Interview 1 key leader who is involved in the organization’s health care delivery.

Choose a real health care organization to study. Interview 1 key leader who is involved in the organization’s health care delivery. Based on questions asked and answers given, the report will summarize the questions and answers and then present detailed information evaluating the following:

  • Interdepartmental interaction, communications, team building activities and conflict resolution techniques, ethics and workplace diversity programming, proposed operational changes, and how these changes may impact operations and budgets

Click here for relevant resource articles for this unit.

Below is a list of articles and summary descriptions on effective leadership practices in

health care. Use the online library to search for the complete article at


Article 1:

Fibuch, E. E. (2011). Failure of senior leadership: Is this a problem in your hospital?

Physician Executive, 37(2), 46‐50.

The article looks at the reasons behind failed leadership in the context of health care

organizations in the U.S. It provides stages of derailment of senior leadership including

the leader’s failure to be self aware of themselves and others, pride and arrogance and

missing the warning signs from feedback on their declining performance. It lists the

most common leadership shortcomings which include lack of enthusiasm, lack of clear

vision and direction and having poor judgment.

Article 2:

Hernandez, J. S. (2011). Am I demoralizing my staff? 10 questions to ask. Physician

Executive, 37(3), 60‐63.

The article focuses on the questions that all physician leaders should ask themselves to

ensure that they lead and not bring down their staff in the U.S. It states that leaders

should ask if they are autocratic, a leadership style that is ineffective in the long run in

the health care environment. It notes that leader may have a vision but if it is not clearly

spelled out and shared, it will be impossible for others to follow.

Article 3:

Merrelly, P. (2012). Effective change management: The simple truth. Management

Services, 56(2), 20‐23.

The article outlines six steps for effective change management in corporations. Topics

include research carried out by global consulting firm Towers Watson which identified

organizational changes and effective change management practices, including the role

leadership has in providing direction and inspiring employee confidence and how

communication advances understanding and increases employee motivation. Additional

information is presented on the importance of learning activities, corporate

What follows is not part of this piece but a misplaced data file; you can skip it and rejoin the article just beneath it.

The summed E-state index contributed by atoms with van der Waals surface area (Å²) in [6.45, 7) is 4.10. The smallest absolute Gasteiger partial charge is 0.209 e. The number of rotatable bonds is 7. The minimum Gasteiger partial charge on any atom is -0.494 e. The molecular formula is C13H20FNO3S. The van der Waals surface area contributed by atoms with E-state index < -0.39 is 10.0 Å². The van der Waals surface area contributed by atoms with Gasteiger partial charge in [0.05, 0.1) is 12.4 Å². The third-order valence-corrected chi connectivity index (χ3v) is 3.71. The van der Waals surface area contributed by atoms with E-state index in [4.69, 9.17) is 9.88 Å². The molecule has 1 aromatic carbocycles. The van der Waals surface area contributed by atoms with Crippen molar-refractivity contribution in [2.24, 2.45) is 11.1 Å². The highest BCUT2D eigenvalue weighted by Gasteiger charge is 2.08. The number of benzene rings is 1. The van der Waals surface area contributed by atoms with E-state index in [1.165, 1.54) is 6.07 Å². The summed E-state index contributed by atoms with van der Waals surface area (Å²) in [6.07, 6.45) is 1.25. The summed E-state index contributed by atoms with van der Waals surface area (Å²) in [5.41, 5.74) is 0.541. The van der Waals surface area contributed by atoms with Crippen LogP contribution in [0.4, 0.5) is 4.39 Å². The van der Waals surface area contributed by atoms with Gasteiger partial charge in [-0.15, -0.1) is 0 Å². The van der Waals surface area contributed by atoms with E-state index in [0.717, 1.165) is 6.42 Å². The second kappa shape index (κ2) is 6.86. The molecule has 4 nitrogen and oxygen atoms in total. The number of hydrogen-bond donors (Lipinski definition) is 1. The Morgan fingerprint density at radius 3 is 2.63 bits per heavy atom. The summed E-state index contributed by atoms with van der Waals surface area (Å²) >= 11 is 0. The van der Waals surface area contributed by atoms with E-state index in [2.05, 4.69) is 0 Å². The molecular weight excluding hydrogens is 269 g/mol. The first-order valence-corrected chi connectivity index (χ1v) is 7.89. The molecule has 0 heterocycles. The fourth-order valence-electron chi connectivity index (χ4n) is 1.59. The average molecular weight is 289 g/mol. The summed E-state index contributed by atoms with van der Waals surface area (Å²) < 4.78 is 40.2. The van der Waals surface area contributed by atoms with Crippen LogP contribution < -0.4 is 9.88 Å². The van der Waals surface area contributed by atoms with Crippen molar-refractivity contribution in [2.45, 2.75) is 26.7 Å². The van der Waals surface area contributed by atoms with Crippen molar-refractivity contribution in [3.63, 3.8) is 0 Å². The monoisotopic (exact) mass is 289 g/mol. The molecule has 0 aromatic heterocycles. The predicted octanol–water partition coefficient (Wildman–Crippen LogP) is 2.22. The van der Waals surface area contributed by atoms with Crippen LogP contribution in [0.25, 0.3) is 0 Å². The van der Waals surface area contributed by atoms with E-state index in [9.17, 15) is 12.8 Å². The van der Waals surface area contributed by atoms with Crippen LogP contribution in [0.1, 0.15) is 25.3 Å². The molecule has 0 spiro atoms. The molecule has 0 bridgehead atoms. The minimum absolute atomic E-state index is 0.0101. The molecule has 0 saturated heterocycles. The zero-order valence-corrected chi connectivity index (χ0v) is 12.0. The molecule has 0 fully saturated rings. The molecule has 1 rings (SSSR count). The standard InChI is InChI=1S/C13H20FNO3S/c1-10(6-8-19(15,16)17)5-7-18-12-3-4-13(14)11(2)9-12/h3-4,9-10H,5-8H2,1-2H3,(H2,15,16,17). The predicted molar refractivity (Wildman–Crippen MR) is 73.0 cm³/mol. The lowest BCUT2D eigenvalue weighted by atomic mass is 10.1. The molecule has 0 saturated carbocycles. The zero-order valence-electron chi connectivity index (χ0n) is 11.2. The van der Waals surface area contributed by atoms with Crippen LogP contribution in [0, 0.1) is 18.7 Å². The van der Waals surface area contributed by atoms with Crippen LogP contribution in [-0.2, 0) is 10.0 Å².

measurement of success, and sustaining effective change management strategies.

Article 4:

Smet, A. D., Lavoie, J., & Hioe, E. S. (2012). Developing better change leaders. McKinsey

Quarterly, (2), 98‐104.

The article discusses the importance to business executives of strong leadership skills

when implementing significant change, and describes three successful cases of change management. In one, a director of sourcing and logistics was able to promote

interpersonal interactions among staff as she changed the firm’s sourcing system. A

European plant manager achieved his mandate to increase yields by getting out of his

office and spending more time talking with employees, in the process learning for the

first time about various areas that needed improvement. Also describes is the case of a

plant manager in France who needed the help of his workers to transfer operations to

another country.

Article 5:

Wright, B. E., Moynihan, D. P., & Pandey, S. K. (2012). Pulling the levers:

Transformational leadership, public service motivation, and mission valence.

Public Administration Review, 72(2), 206‐215.

This article contributes to our understanding of public service motivation and leadership

by investigating ways in which organizational leaders can reinforce and even augment

the potential effects of public service motivation on employees’ attraction to the

organization’s mission (mission valence). The results contribute to two research

questions. First, the findings provide new evidence on the sources of public service

motivation. The authors find that transformational leadership is an organizational factor

associated with higher public service motivation. Second, the article examines the

relationship between transformational leadership and mission valence. The authors find

that transformational leadership has an important indirect effect on mission valence

through its influence on clarifying organizational goals and fostering public service


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